def show_first(fn, n, indices=False, strip_nl=False):
  show_file(fn, 1, n, indices, strip_nl)

def show_last(fn, n, indices=False, strip_nl=False):
  N = line_count(fn) 
  start = N - n + 1; end = N
  show_file(fn, start, end, indices, strip_nl)

My preference is to resist this temptation for many wrapper functions and just use a minimal number of general-purpose functions. For me, the disadvantage of managing and remembering many specialized functions greatly outweighs the benefit of easier function calls.

Finding and Dealing with Missing Data
The demo program defines a function show_short_lines() as:

def show_short_lines(fn, num_cols, delim):
  fin = open(fn, "r")
  line_num = 0
  for line in fin:
    line_num += 1
    tokens = line.split(delim)
    if len(tokens) != num_cols:
      print("[%3d]:  " % line_num, end="")
      print(line)
  fin.close()

The function traverses the file line by line and you can use its definition as a template to write custom functions for specific ML data scenarios. For example, a function show_lines_with() could be useful to find lines with target values such as "?" or "unknown."

Once lines with missing columns/fields have been identified, function delete_lines() can be used to delete those lines:

def delete_lines(src, dest, omit_lines):
  fin = open(src, "r"); fout = open(dest, "w")
  line_num = 1
  for line in fin:
    if line_num in omit_lines:
      line_num += 1 
    else:
      fout.write(line)  # has embedded nl
      line_num += 1
  fout.close(); fin.close()

The function accepts a list of 1-based line numbers to delete. Notice that the function does not strip trailing newlines so a line can be written to a destination file without adding an additional fout.write("\n") statement.

You have to be a bit careful when using delete_lines() because the statement delete_lines(src, dest, [1,2]) is not the same as the statement delete_lines(src, dest, [1]) followed by delete_lines(src, dest, [2]) since line numbering will change after the first call to delete_lines().

Function delete_lines() uses a functional programming paradigm and accepts a source file and writes the results to a destination file. It's possible to implement delete_lines() so that the source file is modified. I do not recommend this approach. It's true that using source and destination files in a data preparation pipeline creates several intermediate files. But you can always delete intermediate files when they're no longer needed. If you corrupt a data file, especially a large one, recovering your data can be very painful or in some cases, impossible.

Removing Columns
In many situations you'll want to remove some of the columns in an ML data file. This is a bit trickier than deleting rows/lines. The demo program defines a function remove_cols(src, dest, cols, delim) that deletes specified 1-based columns from a source text file and saves the result as a destination file. There are several ways to remove specified columns. In pseudo-code, the approach taken by the demo is:

loop each line of src file
  split line into tokens by column
  create new line without target cols
  write the new line to dest file
end-loop

Like many file manipulation functions, removing columns is not conceptually difficult but there are several details that can trip you up, such as remembering that columns-to-delete are 1-based not 0-based, and remembering not to add a delimiter character before or after the newline character at the end of a newly created line. The function implementation is presented in Listing 2.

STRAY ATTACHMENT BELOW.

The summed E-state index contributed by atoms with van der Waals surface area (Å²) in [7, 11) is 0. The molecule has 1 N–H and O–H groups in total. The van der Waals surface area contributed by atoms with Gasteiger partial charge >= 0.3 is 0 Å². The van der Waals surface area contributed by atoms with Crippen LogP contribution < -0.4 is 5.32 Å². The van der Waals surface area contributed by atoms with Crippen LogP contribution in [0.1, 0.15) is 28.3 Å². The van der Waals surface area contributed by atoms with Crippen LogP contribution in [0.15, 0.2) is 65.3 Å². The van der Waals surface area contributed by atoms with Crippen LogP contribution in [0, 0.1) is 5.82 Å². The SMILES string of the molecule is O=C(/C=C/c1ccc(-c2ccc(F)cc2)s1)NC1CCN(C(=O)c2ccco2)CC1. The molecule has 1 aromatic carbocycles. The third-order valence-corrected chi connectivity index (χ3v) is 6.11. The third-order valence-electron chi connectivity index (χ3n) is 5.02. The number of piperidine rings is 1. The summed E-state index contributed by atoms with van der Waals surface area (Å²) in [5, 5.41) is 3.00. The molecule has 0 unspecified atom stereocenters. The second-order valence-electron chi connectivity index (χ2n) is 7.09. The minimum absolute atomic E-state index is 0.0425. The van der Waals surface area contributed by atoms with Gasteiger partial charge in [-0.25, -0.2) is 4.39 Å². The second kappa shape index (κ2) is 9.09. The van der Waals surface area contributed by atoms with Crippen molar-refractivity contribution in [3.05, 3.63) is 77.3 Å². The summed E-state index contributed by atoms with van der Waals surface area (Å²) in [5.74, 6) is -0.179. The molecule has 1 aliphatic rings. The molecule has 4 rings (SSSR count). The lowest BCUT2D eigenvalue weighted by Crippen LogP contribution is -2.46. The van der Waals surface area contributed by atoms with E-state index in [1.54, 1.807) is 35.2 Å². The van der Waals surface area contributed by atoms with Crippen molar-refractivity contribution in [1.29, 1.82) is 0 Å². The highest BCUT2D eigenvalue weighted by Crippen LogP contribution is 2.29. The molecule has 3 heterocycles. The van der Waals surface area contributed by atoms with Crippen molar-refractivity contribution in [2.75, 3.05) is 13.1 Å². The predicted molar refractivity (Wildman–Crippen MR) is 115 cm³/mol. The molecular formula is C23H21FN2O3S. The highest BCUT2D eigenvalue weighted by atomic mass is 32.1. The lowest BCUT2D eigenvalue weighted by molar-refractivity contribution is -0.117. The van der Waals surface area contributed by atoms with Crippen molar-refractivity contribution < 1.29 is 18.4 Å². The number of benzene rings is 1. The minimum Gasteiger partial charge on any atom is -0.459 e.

Listing 2: Removing Specified Columns

def remove_cols(src, dest, omit_cols,  delim):
  # cols is 1-based
  fin = open(src, "r")
  fout = open(dest, "w")
  for line in fin:
    s = ""  # reconstucted line
    line = line.rstrip()  # remove newline
    tokens = line.split(delim)
    for j in range(0, len(tokens)):  # j is 0-based
      if j+1 in omit_cols:  # col to delete
        continue
      elif j != len(tokens)-1:  # interior col
        s += tokens[j] + delim
      else:
        s += tokens[j]          # last col
    s += "\n"
    fout.write(s)
  fout.close(); fin.close()
  return

Suppose the source data file is tab-delimited and the current line being processed is stored into a string variable named line:

M  32  AB123  eastern  59200.00  moderate

The first step is to strip the trailing newline character using the statement line = line.rstrip() because if you don't, after splitting by the statement tokens = line.split(delim) the tokens list will hold tokens[0] = "M", tokens[1] = "32", tokens[3] = "AB123", tokens[4] = "eastern", tokens[5] = "59200.00", tokens[6] = "moderate\n." Notice the newline character in tokens[6]. But if you strip before splitting, then tokens[6] will hold just "moderate".

If the column to delete is [3] and the delimiter is a tab character, then the goal reconstruction is

tokens[0] + tab + tokens[1] + tab +
  tokens[2] + tab + tokens[4] + tab +
  tokens[5] + tab + tokens[6] + newline

Therefore, if you reconstruct the new line using a loop you need to remember not to add a tab delimiter after the last token because the reconstructed line would end with tokens[6] + tab + newline.

Wrapping Up
The techniques presented in this article will remove most, but not all, lines with missing data. But all lines will have the same number of columns, which makes the next steps in the data preparation pipeline much easier than dealing with variable-length lines. These next data preparation steps will be explained in future VSM Data Science Lab articles.

When starting out on a machine learning project, there are ten key things to remember: 1.) data preparation takes a long time, 2.) data preparation takes a long time, 3.) data preparation takes a long time, and, well, you get the idea. I work at a very large tech company and one of my roles is to oversee a series of 12-week ML projects. It's not uncommon for project teams to use10 weeks, or even more, of the 12-week schedule for data preparation.

The strategy presented in this article is to write custom Python programs for file manipulation. An alternative strategy is to use a code library such as Pandas. Using an existing code library can have a steep learning curve, but this approach is well-suited for beginners or data scientists who don't have strong coding skills.